WNYC's Resident Yankees Expert on the Ethics of Cheering A-Rod's Comeback

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Brian Lehrer and Alex Rodriguez

Note: This segment aired before Alex Rodriguez notched his 3,000th hit: a first-inning home run during Friday evening's game against the Detroit Tigers.

Against all odds, the New York Yankees' Alex Rodriguez is having a very good year.

The scandal-plagued slugger returned to baseball after nearly two full years away from the diamond, due to a combination of injuries and a season-long suspension handed down for his role in a performance enhancing drug scandal.

Yankees fans and the team's front office brass weren't sure what to expect from the 39-year-old, but Rodriguez, however improbably, has found himself as a catalyst in the middle of a surprisingly potent Yankees lineup.

And while he's been helping the Yankees win ballgames, he's also continued his march through baseball's record books. Earlier this season, he passed Willie Mays for fourth-place on baseball's all-time home run list. He also passed Lou Gehrig and Barry Bonds to move into third-place on the all-time RBI list. Friday night, he became just the 29th member of the 3,000 hit club and he did it in style, with a first-inning home run against the Detroit Tigers' Justin Verlander.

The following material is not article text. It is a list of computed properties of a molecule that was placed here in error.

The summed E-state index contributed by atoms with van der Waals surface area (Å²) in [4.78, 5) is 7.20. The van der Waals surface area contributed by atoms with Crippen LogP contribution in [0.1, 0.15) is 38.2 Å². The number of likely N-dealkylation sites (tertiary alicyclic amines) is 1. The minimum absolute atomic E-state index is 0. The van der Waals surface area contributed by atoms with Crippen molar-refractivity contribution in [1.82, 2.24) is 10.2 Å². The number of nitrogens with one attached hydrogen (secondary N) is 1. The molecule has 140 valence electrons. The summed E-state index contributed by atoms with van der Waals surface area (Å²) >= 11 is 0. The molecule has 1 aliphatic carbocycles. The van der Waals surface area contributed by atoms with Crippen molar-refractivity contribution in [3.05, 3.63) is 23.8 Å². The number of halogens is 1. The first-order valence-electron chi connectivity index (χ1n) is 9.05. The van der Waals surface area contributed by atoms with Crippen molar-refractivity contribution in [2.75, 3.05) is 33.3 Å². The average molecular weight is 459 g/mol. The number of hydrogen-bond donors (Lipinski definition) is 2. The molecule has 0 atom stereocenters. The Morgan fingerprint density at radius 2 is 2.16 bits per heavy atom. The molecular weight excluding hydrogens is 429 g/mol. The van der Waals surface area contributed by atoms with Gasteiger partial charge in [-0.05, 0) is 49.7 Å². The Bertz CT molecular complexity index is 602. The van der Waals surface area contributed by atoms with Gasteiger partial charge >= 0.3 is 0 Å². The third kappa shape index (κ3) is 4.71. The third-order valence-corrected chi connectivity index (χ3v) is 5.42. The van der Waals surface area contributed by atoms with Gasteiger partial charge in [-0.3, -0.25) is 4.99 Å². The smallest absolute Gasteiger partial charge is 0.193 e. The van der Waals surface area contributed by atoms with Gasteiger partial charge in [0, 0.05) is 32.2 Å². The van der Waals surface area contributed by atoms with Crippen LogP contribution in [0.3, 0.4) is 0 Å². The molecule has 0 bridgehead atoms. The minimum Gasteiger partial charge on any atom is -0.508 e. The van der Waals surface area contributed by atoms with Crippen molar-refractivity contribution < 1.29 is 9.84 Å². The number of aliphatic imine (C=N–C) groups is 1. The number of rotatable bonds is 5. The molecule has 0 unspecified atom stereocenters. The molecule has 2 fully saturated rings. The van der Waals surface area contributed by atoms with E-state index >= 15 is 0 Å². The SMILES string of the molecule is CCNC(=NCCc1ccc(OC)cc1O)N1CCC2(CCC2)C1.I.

With all the big hits and history-making moments, what's a Yankees fan to do? Apparently, forgive and move on. They've been on their feet at Yankee Stadium for Rodriguez all season, but lest one forget, this is the same A-Rod who repeatedly lied about his use of performance enhancing drugs (and allegedly tried to destroy the evidence once he was caught). This is the same Alex Rodriguez who sued the Yankees team doctor and Major League Baseball, who opted out of his first Yankees contract in the middle of a World Series game...the list goes on.

It's a complicated subject, but WNYC's resident Yankees fanatic (and Peabody Award-winning talk show host) Brian Lehrer told All Things Considered host Julianne Welby that he's found a way to cope with it all:

"For me, as a Yankees fan, watching A-Rod do well this year, presumably drug-free, and being a good egg about it, I can cheer for his day-to-day hits, but I can't cheer for the milestones, because they're not real. That's where I find the emotional and ethical line for me. Now we're seeing that A-Rod drug-free, if he is drug-free, is still one of the greats of the game, so he'd have a lot of the same stats! But it's unknowable, there's no way to come up with a number for how many fewer hits or homers of RBI's he'd have if he was drug-free for his whole career. The milestones leave me, and I think a lot of people, a little cross-eyed when they come along, but I predict he'll get a standing ovation if he [gets that 3,000th hit] in the Bronx."